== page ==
255–265 James Street North at Colbourne Street
Hamilton is widely known as an iron and steel town. But brass foundries have also been an important part of the local metals industry. A.M. Forster set up one of the city’s first brass shops on this site in 1873. Although it was a small shop when it began, employing only five or six workers, in 1855, the company was renamed the Hamilton Brass Manufacturing Company after it was purchased by a group of local investors and it began to employ more than 140 workers.
The streetscape of this section of James Street North was very different on May 15, 1872, when legions of workers supporting the Nine-Hour Movement for shorter work hours paraded up this section of the street from the north. The Freeman Block is one of the street’s oldest structures, yet it wasn’t built until a year later. At the time of the parade, this corner divided the city. North of Colbourne Street was mostly residential. To the south lay the city’s main commercial and industrial district. Many people had a short walk to work.
As the Nine Hour marchers filed up James, they saw McHiga’s Grocery on the east side at Barton Street East. They passed a few homes — a widow’s, a labourer’s, a bricklayer’s — dotting the street. Then they came to Mrs. Lefevre’s boardinghouse. Small businesses became more common across from the future site of the Freeman Block. Spectators leaned out the doorways of a milliner, shoemaker, blacksmith, baker and tailor to see the parade.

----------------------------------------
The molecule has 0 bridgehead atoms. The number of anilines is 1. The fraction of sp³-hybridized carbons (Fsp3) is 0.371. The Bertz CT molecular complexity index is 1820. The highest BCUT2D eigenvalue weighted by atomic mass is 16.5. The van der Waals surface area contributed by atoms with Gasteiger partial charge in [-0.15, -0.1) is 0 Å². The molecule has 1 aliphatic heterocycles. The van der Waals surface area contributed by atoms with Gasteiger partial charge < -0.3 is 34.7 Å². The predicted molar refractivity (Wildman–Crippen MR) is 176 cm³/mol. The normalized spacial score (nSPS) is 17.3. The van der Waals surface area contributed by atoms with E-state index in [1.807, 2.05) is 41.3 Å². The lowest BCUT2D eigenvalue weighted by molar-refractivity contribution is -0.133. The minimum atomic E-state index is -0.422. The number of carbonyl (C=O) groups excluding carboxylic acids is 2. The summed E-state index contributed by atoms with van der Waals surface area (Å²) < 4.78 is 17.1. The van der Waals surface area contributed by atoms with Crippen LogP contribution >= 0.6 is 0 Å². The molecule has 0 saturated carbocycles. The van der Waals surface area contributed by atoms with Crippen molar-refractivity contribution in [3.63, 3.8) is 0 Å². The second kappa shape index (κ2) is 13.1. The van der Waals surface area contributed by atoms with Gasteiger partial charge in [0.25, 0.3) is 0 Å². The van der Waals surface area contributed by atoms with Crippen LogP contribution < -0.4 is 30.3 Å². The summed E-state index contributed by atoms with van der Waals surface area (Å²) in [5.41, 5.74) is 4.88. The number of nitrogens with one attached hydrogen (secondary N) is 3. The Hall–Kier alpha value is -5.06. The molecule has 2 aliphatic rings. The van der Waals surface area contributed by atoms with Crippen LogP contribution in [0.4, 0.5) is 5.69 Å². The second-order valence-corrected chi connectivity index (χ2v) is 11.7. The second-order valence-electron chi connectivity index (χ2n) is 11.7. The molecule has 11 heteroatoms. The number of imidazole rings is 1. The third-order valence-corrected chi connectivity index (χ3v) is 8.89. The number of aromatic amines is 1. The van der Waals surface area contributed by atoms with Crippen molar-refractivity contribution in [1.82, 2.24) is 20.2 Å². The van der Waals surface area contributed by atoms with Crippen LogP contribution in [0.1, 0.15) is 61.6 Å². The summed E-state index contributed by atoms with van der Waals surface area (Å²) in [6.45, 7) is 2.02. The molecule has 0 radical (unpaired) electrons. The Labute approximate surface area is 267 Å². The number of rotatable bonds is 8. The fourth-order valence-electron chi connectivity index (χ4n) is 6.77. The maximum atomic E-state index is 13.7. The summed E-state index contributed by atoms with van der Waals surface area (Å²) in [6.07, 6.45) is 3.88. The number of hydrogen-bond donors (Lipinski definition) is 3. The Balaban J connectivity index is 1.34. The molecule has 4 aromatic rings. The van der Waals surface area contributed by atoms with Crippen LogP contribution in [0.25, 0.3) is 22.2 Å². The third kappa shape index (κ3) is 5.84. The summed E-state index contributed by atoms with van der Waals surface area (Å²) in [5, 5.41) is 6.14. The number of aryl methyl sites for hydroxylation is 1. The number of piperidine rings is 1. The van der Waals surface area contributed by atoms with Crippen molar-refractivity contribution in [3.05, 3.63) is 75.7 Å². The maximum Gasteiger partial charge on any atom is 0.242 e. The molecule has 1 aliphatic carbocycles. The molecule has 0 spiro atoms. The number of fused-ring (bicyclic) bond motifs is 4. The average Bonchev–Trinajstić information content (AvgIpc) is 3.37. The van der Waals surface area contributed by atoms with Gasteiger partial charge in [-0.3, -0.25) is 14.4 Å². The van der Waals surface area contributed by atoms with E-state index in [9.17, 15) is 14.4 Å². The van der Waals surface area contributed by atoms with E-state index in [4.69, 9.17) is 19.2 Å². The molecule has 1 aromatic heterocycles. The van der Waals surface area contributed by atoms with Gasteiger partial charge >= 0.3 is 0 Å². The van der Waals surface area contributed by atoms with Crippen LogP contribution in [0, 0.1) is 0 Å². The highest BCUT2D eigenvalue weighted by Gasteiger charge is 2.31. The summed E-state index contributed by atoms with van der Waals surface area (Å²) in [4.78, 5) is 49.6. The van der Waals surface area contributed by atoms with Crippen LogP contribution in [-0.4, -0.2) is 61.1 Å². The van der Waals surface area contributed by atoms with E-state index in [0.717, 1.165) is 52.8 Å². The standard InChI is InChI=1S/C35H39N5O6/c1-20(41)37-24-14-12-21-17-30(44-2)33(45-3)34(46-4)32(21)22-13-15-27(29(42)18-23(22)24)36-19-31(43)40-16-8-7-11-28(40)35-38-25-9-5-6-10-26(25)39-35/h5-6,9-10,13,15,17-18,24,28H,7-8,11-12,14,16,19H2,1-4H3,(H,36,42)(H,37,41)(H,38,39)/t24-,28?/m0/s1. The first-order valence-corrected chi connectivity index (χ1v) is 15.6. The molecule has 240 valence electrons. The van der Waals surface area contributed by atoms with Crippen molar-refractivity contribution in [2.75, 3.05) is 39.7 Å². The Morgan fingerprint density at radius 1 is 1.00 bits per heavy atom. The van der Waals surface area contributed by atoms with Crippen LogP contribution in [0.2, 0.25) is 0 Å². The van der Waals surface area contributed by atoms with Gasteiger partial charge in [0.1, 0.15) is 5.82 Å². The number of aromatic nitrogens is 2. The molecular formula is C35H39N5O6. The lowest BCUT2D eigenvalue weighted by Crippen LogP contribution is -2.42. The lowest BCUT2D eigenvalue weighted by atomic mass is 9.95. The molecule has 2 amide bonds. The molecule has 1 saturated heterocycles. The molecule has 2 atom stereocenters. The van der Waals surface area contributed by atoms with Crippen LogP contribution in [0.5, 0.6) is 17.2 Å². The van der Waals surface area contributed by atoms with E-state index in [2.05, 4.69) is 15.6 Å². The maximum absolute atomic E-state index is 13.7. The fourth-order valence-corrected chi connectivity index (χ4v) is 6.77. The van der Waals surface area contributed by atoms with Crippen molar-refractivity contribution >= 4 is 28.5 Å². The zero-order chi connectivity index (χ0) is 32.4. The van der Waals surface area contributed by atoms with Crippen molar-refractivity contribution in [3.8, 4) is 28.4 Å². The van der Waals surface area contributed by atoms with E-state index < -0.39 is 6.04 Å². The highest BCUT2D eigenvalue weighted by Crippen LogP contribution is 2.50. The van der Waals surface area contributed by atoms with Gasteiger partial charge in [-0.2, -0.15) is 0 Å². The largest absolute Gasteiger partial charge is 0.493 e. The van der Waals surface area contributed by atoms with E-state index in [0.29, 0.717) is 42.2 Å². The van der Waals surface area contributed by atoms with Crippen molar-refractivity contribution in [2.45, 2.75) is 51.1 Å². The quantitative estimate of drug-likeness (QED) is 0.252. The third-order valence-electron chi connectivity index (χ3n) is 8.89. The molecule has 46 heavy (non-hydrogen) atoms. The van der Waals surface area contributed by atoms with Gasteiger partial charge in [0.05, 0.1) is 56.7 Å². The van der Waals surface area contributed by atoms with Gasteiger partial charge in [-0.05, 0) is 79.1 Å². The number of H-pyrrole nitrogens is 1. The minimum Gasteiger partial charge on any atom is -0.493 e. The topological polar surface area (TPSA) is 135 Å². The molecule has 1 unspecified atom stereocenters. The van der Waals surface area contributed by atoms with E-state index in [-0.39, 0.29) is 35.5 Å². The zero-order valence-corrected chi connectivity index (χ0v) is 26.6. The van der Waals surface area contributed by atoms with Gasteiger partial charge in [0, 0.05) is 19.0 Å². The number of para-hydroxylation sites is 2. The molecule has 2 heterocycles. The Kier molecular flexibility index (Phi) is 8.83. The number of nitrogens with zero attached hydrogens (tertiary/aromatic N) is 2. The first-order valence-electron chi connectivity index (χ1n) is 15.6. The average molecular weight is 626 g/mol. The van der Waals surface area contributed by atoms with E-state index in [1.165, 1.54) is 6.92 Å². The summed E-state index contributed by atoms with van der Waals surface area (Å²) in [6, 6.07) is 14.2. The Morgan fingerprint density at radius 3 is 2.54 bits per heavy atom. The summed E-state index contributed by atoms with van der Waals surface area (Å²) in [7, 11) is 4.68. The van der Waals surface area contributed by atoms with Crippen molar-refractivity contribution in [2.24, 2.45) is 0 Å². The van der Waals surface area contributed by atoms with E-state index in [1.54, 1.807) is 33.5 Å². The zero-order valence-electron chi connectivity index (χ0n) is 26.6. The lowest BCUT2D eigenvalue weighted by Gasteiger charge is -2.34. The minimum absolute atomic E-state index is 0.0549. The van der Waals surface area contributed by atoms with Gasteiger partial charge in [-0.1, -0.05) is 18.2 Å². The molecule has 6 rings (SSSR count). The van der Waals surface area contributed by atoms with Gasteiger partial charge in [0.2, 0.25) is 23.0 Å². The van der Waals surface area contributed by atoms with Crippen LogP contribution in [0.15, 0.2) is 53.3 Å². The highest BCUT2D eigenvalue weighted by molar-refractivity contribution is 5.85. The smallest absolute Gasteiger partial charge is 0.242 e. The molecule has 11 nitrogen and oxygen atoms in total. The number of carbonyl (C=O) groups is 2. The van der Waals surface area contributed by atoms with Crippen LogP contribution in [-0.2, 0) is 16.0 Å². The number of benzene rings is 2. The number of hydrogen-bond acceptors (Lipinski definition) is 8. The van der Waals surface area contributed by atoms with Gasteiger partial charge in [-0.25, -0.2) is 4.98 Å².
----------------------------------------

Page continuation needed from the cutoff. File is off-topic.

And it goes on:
On the west side of the street, the marchers passed a few more residences around Barton. Just north of Colbourne Street, there was an extensive lumber yard. It probably belonged to William Chisholm, whose home stood on the site of the Freeman Block.
The area was not densely built up. A patch of forest lay behind the present Freeman Block. A large, open field lay behind the thin line of buildings on the east side of the street. More development began in 1873. The A.M. Forster Brass Foundry was built in what is now the central portion of the Freeman Block. Although it was a small company with just five or six workers when it began, 12 years later, it reorganized as the Hamilton Brass Manufacturing Company and employed over 140 workers. They used their metalworking skills to produce many items: the company’s cash registers, office fixtures, interior fittings, and engineers’, brewers’ and hotel supplies were sold across Canada and internationally.
The lumber yard soon came under the control of W.A. Freeman. He turned it into a vast building-supply yard, selling “everything in connection with any building.” Freeman bought the building occupied by the foundry in 1888. He added four-storey towers with pinnacles and pyramidal roofs at either end. His offices were in the north end of this monumental structure.
A major fire ripped through the building in 1903. It destroyed both towers and the tall roof. Many of the ornate additions were lost, but the large, round-arched windows at the north corner, the terra cotta panels and medallions, and the carriageway on the building’s north side survived. The brass company moved out in 1914, and its ground-floor space became home to retail enterprises. In 1924, the upper floors were converted to apartments. By this time, though, Hamilton’s downtown core was losing its industry to the city’s East End.